recipients. These data produce cause for alarm and increasing apprehensiveness among professional educators seeking cooperative solutions and effective processes for closing the achievement gap and helping all of America's students compete in a technologically, advanced global workforce. Fovargue (2008) evoked, "Educational reports such as A Nation at Risk and No Child Left Behind sparked a national awareness of the mathematics crises in America, and opened the floor for extensive debate and recent policy making" (p. 7). Of major concern to professional educators and public school parents is how our students measure up to students around the world. "International assessments show that U.S. students are in the top third of 4 -graders in reading, but below the international averages in science and mathematics at age 15" (NCES, 2008, p. xii). In the fall of 2009, NCES released mathematics achievement data documenting the slow progress of America's students. According to The Nation's Report Card: Mathematics 2009, mathematics achievement appears to have stalled for fourth-grade students and only slightly improved for eighth- grade students; NCES (2009) reported: Gains in students' average mathematics scores seen in earlier years did not continue from 2007 to 2009 at grade 4 but did continue at grade 8. While still higher than the scores in the six assessment years from 1990 to 2005, the overall average scores for fourth-graders in 2009 was unchanged from the score in 2007. The upward trend seen in earlier assessments for eighth-graders continued with a 2-point increase from 2007 to 2009. (p. 1) These statistics present a grim picture for educators who must devise effective strategies to improve the mathematical performance of America's students. These findings also support the rationale for the focus of this study. Levine and Marcus (2007) wrote, "One reasonable approach to closing the achievement gap includes identifying practices or interventions that have a research base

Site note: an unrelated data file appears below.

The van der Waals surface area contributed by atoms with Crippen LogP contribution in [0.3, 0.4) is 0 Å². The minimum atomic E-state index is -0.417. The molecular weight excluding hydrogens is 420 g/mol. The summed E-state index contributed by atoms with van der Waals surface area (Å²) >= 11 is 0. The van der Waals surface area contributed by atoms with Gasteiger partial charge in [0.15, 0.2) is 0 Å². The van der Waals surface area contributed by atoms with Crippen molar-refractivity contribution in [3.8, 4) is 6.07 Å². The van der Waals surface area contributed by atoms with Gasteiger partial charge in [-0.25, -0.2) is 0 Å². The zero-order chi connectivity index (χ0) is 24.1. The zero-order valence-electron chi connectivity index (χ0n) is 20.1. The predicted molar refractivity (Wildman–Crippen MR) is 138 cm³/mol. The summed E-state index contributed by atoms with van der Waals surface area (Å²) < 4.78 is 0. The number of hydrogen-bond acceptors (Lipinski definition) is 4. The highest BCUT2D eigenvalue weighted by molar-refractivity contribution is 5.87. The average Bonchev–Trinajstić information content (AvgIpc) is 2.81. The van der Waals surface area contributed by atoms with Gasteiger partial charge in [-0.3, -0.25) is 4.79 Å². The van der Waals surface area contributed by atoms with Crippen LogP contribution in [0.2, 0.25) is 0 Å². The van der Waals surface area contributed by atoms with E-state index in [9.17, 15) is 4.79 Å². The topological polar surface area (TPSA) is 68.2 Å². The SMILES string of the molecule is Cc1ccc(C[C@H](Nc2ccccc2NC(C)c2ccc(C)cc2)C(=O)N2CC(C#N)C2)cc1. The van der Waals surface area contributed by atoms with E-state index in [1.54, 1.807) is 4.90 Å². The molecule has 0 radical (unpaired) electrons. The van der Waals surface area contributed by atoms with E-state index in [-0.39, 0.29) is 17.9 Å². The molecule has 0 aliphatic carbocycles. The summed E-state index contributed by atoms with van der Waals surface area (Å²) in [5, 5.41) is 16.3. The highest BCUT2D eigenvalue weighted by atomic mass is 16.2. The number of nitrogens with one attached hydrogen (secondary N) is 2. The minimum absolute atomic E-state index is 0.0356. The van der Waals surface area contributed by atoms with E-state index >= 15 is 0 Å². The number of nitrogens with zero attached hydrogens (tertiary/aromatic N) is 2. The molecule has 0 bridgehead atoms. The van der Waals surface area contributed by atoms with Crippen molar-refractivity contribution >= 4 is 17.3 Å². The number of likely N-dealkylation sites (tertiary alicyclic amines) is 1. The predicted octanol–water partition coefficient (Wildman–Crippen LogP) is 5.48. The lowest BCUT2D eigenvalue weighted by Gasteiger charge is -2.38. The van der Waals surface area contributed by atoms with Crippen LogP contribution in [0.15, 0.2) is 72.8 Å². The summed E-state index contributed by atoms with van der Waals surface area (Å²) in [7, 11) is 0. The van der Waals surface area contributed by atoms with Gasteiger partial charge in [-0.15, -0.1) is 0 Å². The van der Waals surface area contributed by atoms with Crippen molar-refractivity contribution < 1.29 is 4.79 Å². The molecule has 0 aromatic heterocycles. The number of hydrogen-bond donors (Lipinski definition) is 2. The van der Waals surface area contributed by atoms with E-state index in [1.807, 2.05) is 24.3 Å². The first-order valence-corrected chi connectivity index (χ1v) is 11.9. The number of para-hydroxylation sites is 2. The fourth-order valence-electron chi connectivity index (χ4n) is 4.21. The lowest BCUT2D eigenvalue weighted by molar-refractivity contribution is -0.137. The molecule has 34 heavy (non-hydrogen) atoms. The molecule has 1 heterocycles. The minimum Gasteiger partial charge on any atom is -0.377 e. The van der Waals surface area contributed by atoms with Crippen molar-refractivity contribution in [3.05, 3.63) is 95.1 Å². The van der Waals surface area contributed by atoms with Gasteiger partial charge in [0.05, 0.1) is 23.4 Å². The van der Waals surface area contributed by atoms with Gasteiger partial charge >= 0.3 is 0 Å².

3 showing positive effects on student learning and then prescribing exact or reasonable reproduction of these interventions" (p. 119). The ideology of professional learning communities (PLCs) exemplifies these measures; the practices support a concept of collaboration and continuous, systemic activity to provide meaningful learning experiences for teachers and dramatically increase achievement for all students in America's public school classrooms. In the quest for school improvement, educational leaders continue to acknowledge the overwhelming need for professional development activities that will increase effective teaching practices and promote student achievement in schools across the country. The implementation of PLCs, school-based collaborative networks of teachers who work together to achieve common goals, has sparked a revolution in theory and practice for the field of education. As educators and researchers begin to identify and investigate the essential elements common in the practices of PLCs, there is an intense need to know if there is a link among specific practices and an increase in student achievement. "Very little research is available that examines the relationship between PLCs [professional learning communities] and student achievement" (Olson, 2008, p. 3). And the existing research is not altogether conclusive. Considering the overwhelming need to increase student performance in mathematics and evaluate the development of specific PLC practices in a variety of settings, there is evidence to support the relevance of this study. Purpose of the Study The purpose of this study is to determine what characteristics and related elements of PLCS are more prevalent in high-achieving middle schools in a large diverse school